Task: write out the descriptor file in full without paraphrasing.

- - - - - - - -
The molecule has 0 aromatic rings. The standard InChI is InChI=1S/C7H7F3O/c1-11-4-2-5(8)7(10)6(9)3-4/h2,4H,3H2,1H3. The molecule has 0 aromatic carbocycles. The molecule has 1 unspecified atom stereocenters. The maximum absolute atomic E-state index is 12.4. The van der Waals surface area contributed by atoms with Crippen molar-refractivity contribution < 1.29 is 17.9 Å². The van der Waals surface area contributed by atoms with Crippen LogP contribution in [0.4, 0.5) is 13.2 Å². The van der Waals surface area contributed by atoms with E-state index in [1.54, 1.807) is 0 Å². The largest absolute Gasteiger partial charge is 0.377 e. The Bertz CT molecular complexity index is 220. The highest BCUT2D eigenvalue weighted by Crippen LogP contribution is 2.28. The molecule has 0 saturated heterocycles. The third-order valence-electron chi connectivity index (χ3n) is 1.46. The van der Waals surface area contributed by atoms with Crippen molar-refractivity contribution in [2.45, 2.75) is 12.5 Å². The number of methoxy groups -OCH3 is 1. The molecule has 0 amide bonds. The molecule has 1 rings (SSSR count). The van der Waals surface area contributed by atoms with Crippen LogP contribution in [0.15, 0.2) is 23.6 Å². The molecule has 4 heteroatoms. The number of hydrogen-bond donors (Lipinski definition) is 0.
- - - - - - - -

The molecule has 0 aromatic rings. The standard InChI is InChI=1S/C7H7F3O/c1-11-4-2-5(8)7(10)6(9)3-4/h2,4H,3H2,1H3. The molecule has 0 aromatic carbocycles. The molecule has 1 unspecified atom stereocenters. The maximum absolute atomic E-state index is 12.4. The van der Waals surface area contributed by atoms with Crippen molar-refractivity contribution < 1.29 is 17.9 Å². The van der Waals surface area contributed by atoms with Crippen LogP contribution in [0.4, 0.5) is 13.2 Å². The van der Waals surface area contributed by atoms with E-state index in [1.54, 1.807) is 0 Å². The largest absolute Gasteiger partial charge is 0.377 e. The Bertz CT molecular complexity index is 220. The highest BCUT2D eigenvalue weighted by Crippen LogP contribution is 2.28. The molecule has 0 saturated heterocycles. The third-order valence-electron chi connectivity index (χ3n) is 1.46. The van der Waals surface area contributed by atoms with Crippen molar-refractivity contribution in [2.45, 2.75) is 12.5 Å². The number of methoxy groups -OCH3 is 1. The molecule has 0 amide bonds. The molecule has 1 rings (SSSR count). The van der Waals surface area contributed by atoms with Crippen LogP contribution in [0.15, 0.2) is 23.6 Å². The molecule has 4 heteroatoms. The number of hydrogen-bond donors (Lipinski definition) is 0.